Retrospective RT 4142
Billie Holiday: Billie’s Blues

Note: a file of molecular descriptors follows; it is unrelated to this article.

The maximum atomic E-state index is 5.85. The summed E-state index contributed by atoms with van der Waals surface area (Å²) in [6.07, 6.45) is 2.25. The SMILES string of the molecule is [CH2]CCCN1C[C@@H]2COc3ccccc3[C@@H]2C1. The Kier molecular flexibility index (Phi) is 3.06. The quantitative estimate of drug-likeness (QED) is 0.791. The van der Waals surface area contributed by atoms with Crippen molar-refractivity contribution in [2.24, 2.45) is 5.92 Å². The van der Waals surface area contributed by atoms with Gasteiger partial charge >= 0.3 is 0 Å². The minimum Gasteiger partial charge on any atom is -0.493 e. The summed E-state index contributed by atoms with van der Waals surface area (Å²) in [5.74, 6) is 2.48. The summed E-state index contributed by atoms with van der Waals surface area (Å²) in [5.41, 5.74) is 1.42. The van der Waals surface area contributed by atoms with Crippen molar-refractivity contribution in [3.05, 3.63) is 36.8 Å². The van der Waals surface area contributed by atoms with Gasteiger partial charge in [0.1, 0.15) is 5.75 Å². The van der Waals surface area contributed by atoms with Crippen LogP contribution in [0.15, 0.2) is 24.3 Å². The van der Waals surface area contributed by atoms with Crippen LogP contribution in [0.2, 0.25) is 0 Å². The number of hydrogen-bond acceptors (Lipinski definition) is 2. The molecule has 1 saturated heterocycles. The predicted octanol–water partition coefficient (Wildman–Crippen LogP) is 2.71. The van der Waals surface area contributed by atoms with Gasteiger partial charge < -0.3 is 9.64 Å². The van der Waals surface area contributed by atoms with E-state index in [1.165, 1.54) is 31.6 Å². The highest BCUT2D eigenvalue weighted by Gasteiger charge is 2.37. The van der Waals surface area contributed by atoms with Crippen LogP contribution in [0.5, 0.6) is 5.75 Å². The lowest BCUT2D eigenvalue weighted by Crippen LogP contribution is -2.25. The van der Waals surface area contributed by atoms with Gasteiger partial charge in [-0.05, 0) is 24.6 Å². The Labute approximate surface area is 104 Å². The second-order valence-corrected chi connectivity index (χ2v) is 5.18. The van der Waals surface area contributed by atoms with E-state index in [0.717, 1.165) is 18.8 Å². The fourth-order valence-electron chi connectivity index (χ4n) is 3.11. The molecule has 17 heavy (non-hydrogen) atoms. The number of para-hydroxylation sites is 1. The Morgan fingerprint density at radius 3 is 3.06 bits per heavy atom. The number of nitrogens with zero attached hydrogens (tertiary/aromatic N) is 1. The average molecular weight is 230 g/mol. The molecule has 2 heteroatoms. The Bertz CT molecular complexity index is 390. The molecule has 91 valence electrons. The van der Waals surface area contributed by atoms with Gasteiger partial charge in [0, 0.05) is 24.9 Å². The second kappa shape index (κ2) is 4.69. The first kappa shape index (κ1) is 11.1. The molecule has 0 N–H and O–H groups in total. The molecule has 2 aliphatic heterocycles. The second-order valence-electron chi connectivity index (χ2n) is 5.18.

Billie Holliday is one of the tragic cult figures of popular music history. She holds a special rank among the great female jazz vocalists largely because, rather than in spite of, the life she led. Holiday the performer and Holiday the ‘colourful’ female are inseparable counterparts. Her records are therefore doubly documentary: they are at once an emotional, autobiographical communication of her personal tragedy and the stuff of uncomfortable but seemingly ingrained myths and legends. With Billie the words meant everything and her whole style was devoted to wrestling every shred of expression from them. Billie often insisted that Strange Fruit came at the end of a programme for she could sing nothing after it. Billie was quite simply jazz’s greatest vocalist and produced what was described by Carlton Brown as ‘[t]he most anguished and harrowing expression of protest against man’s inhumanity to man that has ever been made in the form of vocal jazz’. Billie Holiday died of cirrhosis of the liver on 17 June 1959, aged just forty-four.